Calvasina said the weakness in technology and the communications services sectors this summer was a warning for a broader market sell-off. "Tech has had massive overcrowding problems," she said. She said the sell-off in social media was also a sign. "We've been warning people on this. People just didn't want to see it."
Semiconductor stocks have been hammered, and are down more than 7 percent for the month. Calvasina said that group and hardware were sold because of concerns they would be hurt in a trade war, but now the selling has spread to software and the internet names.
"When inflation expectations are rising, things like energy, financials, materials outperform and growth areas of the market, like tech, consumer discretionary and the new communications services underperform," she said.
The strategist said she's cautious going into the earnings season and expects to see a choppy market, but depending on how the market trades, the post midterm election period could see gains. Analysts have been expecting a stronger fourth quarter, based on the historical, strong performance of the market after midterm elections.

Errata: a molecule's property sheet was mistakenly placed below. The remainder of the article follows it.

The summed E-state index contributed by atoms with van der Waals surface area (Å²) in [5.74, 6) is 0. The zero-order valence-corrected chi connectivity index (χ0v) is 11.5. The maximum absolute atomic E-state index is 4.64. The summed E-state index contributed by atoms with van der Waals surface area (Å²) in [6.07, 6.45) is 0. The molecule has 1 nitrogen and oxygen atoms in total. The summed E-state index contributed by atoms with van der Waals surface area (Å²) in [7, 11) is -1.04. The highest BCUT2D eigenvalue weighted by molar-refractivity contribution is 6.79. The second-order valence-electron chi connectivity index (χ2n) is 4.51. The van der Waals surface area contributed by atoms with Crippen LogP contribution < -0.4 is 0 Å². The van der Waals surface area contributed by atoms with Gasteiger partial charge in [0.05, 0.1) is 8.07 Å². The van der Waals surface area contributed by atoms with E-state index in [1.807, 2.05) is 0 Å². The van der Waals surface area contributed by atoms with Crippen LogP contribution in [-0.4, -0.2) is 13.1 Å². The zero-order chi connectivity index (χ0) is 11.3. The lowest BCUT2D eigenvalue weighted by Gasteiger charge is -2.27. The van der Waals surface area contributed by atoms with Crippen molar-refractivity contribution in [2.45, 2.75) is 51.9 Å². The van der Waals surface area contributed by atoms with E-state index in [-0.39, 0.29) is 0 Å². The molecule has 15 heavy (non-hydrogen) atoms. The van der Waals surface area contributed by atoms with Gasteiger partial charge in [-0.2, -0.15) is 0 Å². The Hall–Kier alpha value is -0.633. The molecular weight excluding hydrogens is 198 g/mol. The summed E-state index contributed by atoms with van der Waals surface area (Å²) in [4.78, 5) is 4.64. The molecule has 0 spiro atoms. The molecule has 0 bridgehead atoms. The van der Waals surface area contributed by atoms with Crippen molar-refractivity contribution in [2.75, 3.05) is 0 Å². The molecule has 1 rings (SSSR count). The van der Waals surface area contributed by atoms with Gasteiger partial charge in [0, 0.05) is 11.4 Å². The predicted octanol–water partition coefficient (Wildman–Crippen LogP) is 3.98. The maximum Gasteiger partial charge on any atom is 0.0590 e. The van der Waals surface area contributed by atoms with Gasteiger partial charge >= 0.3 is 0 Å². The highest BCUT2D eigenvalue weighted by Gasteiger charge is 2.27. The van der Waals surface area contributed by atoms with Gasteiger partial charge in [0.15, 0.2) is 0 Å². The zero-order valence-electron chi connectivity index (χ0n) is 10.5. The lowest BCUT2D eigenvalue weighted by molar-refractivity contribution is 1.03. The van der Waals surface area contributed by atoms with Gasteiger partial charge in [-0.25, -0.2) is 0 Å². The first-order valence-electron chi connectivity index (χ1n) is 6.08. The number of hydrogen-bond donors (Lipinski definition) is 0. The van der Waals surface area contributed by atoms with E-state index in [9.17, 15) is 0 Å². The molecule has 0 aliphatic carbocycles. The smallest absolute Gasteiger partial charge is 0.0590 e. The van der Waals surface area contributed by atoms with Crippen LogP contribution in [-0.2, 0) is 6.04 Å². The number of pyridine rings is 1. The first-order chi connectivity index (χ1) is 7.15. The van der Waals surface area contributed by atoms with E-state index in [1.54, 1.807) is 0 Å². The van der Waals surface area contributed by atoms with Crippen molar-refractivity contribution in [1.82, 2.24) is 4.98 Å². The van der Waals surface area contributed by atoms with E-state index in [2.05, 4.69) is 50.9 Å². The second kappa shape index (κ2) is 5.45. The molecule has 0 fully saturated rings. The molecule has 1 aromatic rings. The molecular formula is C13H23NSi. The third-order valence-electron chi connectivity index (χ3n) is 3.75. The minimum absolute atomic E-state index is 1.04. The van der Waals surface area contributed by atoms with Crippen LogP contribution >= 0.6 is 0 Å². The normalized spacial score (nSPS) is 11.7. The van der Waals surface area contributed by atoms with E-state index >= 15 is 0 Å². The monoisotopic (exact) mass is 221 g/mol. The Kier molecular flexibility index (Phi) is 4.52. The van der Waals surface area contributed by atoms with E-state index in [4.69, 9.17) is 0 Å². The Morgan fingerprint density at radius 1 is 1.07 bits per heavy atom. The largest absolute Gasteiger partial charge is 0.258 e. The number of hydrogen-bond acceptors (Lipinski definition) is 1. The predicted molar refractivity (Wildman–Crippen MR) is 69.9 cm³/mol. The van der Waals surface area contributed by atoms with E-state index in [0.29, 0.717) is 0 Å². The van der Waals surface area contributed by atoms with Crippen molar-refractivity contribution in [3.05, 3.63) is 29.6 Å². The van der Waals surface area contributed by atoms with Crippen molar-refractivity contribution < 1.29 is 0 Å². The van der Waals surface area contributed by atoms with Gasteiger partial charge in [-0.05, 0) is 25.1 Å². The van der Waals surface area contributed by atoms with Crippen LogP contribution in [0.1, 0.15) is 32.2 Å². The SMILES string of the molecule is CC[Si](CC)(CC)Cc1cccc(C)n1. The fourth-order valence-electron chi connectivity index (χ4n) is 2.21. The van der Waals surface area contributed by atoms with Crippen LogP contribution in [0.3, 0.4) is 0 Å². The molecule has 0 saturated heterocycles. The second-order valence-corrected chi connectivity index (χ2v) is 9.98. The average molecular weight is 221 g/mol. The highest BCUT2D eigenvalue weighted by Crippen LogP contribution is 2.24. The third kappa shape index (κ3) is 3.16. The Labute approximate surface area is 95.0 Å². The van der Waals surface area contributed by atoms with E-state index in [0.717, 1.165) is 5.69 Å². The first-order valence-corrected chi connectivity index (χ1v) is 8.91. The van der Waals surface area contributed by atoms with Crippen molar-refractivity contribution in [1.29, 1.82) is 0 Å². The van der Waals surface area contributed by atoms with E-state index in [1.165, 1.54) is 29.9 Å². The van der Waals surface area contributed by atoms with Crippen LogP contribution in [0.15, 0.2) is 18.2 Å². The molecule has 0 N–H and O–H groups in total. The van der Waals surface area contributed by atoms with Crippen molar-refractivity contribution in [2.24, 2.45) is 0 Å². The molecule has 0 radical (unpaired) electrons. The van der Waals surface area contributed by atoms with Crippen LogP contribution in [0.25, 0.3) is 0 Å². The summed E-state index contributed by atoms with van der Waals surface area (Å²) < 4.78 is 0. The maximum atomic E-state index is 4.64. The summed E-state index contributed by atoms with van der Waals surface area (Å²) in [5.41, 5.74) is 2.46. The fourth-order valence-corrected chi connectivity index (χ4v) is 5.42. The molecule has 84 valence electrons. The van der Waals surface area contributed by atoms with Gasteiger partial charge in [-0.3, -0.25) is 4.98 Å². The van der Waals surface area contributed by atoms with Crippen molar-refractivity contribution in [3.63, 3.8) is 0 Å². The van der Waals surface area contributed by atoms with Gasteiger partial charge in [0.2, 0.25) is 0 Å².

Calvasina said the market expectations are that Democrats regain the House majority and Republicans hold the Senate. But it would be a positive for stocks if the GOP held both houses and negative if the Democrats took both.
Scott Redler, partner with T3Live.com, said some of the FAANG names, Facebook, Alphabet and Netflix, had issues last earnings season. "Netflix, Facebook, and Twitter and also Alphabet, all four of them got put in the penalty box after earnings, as the Dow also made new highs over the summer. The only strong FAANG names were Amazon and Apple," he said.
"Two weeks ago, when the Dow made all time highs, the new low list was bigger than the new high list. That gave traders a bit of caution," Redler said.
Redler expects the market to try to bounce at some point soon. "If it's a feeble bounce, or not potent, there's still could be a couple of rough weeks ahead," he said.